So, if their goal is to kill everyone (and we know how easy that is based on a boardroom slaughter conducted by Thad and friends), why bother with Shazam at all when they already know Shazam is a dumb kid with no training? Or, why doesn’t Thad just kill him one of the multiple times he has the opportunity? Or, if Thad only needs one demon in him to maintain his powers, why aren’t the other six committing genocide? Oh, right, because this is light-hearted family affair.
It isn’t just the plot that is non-existent. Outside of Thad and Billy, the only other character developed beyond a name tag is Billy’s foster-brother, Freddy (Jack Dylan Grazer). If you didn’t already surmise it from the trailers, Shazam! is what would have happened if the fortune-teller machine in Big had asked Josh to touch her box and say her name. Just like Billy in Big, Freddy is the sidekick that is in on the secret and sharing in the initial joy of being able to partake in adult activities. Unfortunately, rather than developing their relationship beyond testing Shazam for various powers in order to sell the inevitable friend break-up, Shazam! skips straight to the break-up, then immediately jumps into Thad v Shazam. This ensures the audience does not give a shit about any bond the two kids might have had, but does actively turn the audience against the disabled kid (Freddy requires a cane to walk), who started out as kind of a jerk to begin with. Maybe that’s why Individual-1 tried to defund the Special Olympics.
Now, I’d be lying if I didn’t say there were moments during the film where I was laughing and somewhat enjoying myself. The film does manage to hit some punchlines along the Big premise of what a kid would do with superpowers. Captain Sparklefingers and some of the superpower tests were funny bits. But the third act squashed any goodwill I was willing to give the film. Not only do the demons inexplicably refuse to kill anyone (after the boardroom scene), but they are consciously avoiding it. Then, Shazam has a forced moment of recalling that the old wizard said the word heart to him, which translated to Shazam transforming his foster siblings into more Shazams. That’s not even the really dumb part. During the old wizard’s story time, he said there were originally seven wizards protecting the realm. Shazam has five foster siblings. After imbuing them, he breaks the magic staff that allows him to make wizards. You do the math because the writers obviously did not. It also didn’t help that the entire climactic battle played out like a scene that would have been right at home in Teenage Mutant Ninja Turtles 2: The Secret of the Ooze.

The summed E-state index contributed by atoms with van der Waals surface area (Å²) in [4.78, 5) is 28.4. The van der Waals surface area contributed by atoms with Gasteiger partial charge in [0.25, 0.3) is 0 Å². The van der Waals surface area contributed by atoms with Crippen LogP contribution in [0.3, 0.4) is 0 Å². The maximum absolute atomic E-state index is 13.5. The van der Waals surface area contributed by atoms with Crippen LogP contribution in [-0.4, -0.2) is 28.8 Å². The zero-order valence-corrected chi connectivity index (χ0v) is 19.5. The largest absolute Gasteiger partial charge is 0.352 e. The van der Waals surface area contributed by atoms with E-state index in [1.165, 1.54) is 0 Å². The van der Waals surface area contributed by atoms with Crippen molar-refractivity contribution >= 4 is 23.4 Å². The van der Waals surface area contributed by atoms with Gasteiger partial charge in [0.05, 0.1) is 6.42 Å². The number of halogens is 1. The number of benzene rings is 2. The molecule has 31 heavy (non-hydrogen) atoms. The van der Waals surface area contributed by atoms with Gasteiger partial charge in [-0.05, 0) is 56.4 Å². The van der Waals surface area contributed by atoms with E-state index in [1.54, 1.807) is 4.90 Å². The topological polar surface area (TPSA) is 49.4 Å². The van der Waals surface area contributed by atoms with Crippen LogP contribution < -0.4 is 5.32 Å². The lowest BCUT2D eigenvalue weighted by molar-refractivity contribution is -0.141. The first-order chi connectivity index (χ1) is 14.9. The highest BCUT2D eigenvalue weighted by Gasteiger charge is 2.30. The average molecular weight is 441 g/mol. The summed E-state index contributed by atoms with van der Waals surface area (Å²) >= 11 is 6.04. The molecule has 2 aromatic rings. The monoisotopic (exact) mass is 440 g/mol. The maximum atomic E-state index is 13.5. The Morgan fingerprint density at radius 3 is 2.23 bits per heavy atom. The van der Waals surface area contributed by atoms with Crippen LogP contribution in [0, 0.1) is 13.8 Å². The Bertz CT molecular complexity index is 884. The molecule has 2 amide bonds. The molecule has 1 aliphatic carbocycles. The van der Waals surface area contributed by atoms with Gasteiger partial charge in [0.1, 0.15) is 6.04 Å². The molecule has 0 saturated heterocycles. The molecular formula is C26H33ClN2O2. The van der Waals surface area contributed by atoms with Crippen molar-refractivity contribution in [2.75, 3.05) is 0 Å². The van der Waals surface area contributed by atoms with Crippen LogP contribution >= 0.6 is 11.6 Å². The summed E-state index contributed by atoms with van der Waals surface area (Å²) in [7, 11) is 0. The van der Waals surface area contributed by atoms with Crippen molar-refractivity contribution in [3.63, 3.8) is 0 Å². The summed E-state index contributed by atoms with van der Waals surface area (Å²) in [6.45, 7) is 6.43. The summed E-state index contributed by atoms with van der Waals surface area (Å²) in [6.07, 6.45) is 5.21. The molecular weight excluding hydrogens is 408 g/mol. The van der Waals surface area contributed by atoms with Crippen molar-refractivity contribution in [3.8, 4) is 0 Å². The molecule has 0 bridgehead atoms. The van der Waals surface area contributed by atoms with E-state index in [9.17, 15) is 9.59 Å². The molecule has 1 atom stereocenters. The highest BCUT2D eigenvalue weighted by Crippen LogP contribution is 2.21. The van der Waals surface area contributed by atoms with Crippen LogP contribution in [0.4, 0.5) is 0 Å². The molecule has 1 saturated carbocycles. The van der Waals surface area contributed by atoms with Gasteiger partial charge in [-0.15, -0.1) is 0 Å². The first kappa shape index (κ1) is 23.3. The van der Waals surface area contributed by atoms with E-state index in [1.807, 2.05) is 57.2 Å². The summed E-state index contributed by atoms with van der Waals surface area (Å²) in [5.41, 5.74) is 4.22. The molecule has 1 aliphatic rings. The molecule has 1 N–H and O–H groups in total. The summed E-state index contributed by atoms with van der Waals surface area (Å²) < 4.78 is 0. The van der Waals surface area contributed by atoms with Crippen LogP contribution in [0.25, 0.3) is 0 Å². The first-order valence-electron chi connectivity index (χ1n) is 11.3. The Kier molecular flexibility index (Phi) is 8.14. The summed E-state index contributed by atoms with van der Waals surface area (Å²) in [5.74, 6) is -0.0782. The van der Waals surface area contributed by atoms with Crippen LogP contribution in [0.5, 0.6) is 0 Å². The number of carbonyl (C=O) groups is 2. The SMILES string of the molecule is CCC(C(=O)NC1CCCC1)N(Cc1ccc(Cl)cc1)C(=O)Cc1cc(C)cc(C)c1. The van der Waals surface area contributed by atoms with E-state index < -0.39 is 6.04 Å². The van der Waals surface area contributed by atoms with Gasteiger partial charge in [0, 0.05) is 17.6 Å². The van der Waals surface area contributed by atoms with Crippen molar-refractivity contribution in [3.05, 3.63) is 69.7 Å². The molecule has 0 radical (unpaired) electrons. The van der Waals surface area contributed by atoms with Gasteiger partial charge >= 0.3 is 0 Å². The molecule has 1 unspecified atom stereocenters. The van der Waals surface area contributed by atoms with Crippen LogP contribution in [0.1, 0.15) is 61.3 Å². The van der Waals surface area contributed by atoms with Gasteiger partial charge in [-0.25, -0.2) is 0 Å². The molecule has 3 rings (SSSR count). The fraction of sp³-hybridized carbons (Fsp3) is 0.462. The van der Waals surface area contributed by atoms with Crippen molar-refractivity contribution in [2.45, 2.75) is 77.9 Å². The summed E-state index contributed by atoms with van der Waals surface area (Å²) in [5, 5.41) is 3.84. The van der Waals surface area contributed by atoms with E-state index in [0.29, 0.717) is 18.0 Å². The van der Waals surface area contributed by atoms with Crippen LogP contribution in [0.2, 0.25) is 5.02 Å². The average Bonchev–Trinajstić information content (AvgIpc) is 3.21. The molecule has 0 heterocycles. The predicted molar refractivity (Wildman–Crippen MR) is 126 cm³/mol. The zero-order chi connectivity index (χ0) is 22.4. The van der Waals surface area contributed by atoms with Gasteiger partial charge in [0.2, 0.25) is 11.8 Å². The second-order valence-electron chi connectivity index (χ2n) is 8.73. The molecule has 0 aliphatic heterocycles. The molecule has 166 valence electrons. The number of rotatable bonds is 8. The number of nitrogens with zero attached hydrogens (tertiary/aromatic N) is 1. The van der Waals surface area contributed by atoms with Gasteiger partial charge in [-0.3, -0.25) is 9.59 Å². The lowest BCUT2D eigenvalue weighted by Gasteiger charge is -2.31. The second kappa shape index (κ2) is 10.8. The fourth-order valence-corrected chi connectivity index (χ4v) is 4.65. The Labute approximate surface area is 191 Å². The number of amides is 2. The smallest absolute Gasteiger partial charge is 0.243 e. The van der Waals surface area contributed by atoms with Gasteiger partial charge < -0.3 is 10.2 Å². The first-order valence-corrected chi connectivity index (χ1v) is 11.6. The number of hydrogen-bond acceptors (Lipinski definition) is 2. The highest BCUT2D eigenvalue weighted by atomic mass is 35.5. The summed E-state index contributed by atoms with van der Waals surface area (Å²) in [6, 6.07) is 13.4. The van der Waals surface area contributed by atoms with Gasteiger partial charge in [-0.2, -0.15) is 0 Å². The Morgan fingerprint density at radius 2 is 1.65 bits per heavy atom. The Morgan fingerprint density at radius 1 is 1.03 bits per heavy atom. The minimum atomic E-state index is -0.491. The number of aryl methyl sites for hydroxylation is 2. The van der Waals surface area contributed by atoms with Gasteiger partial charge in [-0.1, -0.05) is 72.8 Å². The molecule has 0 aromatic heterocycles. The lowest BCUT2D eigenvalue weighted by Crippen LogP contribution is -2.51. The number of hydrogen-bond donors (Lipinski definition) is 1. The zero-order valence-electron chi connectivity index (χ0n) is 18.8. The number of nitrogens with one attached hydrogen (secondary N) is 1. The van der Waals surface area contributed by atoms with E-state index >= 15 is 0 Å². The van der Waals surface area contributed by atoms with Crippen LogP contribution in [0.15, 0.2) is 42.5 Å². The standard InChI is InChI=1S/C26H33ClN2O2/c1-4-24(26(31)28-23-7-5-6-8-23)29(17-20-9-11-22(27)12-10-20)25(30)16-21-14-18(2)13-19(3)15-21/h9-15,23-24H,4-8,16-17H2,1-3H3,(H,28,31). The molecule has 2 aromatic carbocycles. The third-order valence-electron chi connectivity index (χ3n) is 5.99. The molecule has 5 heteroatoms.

Shazam! also manages to hit a couple of pet peeves of mine. One is the aforementioned scene where two bullies literally knock over Freddy with their truck. In front of the school. In front of at least one hundred students. And not one of them calls a teacher, security guard, adult, police, Superman, or Freddy’s mother. There is no way to suspend one’s disbelief of a scene like this. Two, where are all the adults in this school? I recall one single hall security guard. How is it that almost all movies featuring schools manage to have zero teachers or administrators outside of a principal’s office? Three, the student’s ages at this school range from high-school senior to at least second grade. In Philadelphia. Did I say these writers were lazy? Phoning it in is the polite way of describing this mess of a screenplay. And I haven’t even gotten to the multiple continuity errors my friend and I caught on a first viewing, how the fact the demons are seven deadly sins is never used in the plot save for a really bad one-liner from Strong, or how the hero costumes were worse than childish, including how Shazam’s cape looked like a frilly shower curtain someone shrank in the dryer.
The bottom line is Shazam! is not a good movie, nor a particularly funny movie. It has its comedic moments, but they weren’t nearly enough to cover for the action sequences, which were amateur at best. Levi pulls off a likable Shazam and Grazer puts out a solid, if fairly unlikeable Freddy, but the lack of plot or character development keeps the audience from connecting with them. Essentially, Shazam! is what would happen if Hancock (the Will Smith character from 2008’s Hancock) knocked up the pink Power Ranger. But, hey – Shazam! is arguably the second best DCEU movie, so 93% everybody.
Rating: Of course you should ask for all of your money back. You are still in my universe.